Three-row SUVs live thankless lives. They are the automotive equivalent of the old puffer jacket you keep at the back of the closest because it’s good to have when you really need it. They are the scratched and dented Oris diver you wear on days you know you’ll be doing some heavy lifting. They are the pair of boots that get you through the slushiest, nastiest winter days. You get the picture: Three-row SUVs are workhorses, the thinking man’s minivan.
Except, it seems that nobody told Acura because their all-new, three-row MDX looks capital-P Plush. Just look at the intricate, immaculate, perfectly symmetrical “curvilinear” stitch work on the perforated leather seats. Nice, right? Now look at the third-row seats. They have the same level of craftsmanship – nobody does that. It’s like the Raptors paying their bench warmers the same as they pay starters like Lowry. Everywhere you look, that’s the story with the new MDX.
The whole cabin, featuring the next-gen version of Acura’s Precision Cockpit, is a bit… extra. The centre console has more buttons and twist knobs than your dad’s old stereo receiver, and they’re all built into a high-tech-looking, sculptural console. The open pore wood trim is sprinkled with miniscule metal flakes.
But now, the Precision Cockpit has gone fully digital, too. New tech, like the the 12.3 inch customizable screen replacing analog instrumentation, and another high-def 12.3 screen mounted on the dashboard, makes for a sleek experience. It’ll all run seamlessly thanks to a faster CPU.
The flagship stereo should sound as good (or better) than what’s in your living room. The “Signature Edition” ELS STUDIO 3D premium audio system has more than 1,000 watts, 22 discrete channels and 25 speakers, including six ceiling-mounted speakers and six carbon-fibre coned mid-range woofers, two of which are in the front console. It’s all been tuned by eight-time Grammy winning producer and engineer, Elliot Scheiner. (Google him)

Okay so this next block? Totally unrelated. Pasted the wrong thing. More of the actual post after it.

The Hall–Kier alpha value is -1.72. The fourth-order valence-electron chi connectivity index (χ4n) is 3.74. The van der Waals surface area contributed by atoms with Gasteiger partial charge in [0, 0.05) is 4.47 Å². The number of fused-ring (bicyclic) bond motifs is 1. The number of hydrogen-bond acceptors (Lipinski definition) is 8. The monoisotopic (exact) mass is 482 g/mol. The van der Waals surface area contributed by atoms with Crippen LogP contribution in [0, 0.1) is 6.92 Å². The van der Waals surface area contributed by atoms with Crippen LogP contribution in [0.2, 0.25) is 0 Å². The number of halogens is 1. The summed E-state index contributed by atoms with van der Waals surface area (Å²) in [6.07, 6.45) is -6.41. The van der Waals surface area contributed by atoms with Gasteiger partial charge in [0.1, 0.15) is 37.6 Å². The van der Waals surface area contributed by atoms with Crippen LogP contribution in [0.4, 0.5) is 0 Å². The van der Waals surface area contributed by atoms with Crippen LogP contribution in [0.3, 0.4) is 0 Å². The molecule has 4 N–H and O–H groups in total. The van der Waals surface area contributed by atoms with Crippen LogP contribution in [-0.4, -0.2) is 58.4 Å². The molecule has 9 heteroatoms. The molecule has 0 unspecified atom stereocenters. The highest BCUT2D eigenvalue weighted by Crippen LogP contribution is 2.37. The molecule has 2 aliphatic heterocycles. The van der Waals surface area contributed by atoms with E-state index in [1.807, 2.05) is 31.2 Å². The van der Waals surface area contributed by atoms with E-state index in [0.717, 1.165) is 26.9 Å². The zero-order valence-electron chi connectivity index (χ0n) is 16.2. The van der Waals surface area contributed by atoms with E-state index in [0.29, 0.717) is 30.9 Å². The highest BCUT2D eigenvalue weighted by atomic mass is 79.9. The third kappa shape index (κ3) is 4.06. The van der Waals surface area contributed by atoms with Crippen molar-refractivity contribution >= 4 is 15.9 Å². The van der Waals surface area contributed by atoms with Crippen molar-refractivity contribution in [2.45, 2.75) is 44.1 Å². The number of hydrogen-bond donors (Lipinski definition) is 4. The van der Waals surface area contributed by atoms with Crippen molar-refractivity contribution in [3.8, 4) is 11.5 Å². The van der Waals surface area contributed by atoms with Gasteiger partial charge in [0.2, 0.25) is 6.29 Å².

The new MDX doesn’t just look plush inside, but outside, too. We were pleasantly surprised by the new design direction the brand is taking. It’s clean, but not boring; fresh, but not ridiculous. (See also: the new TLX). The matte Liquid Carbon paint is very pretty, as are those 21-inch rims.
For such a large machine – the wheelbase is stretched three inches compared to the previous version – it seems lower and wider with a more athletic stance, especially compared to other three-row utes. The extra size benefits legroom in all three rows, as well as giving more headroom to the driver.
Under the hood is a big V6, paired with a 10-speed ‘box and all-wheel drive. A Type-S version is the one we’d really want though, with a 3.0-litre turbocharged V6, good for 355 hp and 354 lb-ft of torque.
Now, this whole story does come with an asterisk since, technically, the MDX you see here is the MDX Prototype. But, Acura Prototypes have a long history of making it into showrooms as-is with only the most minor of tweaks. What you see here is roughly 99 per cent what you’ll see in showrooms early next year when the all-new MDX arrives for real.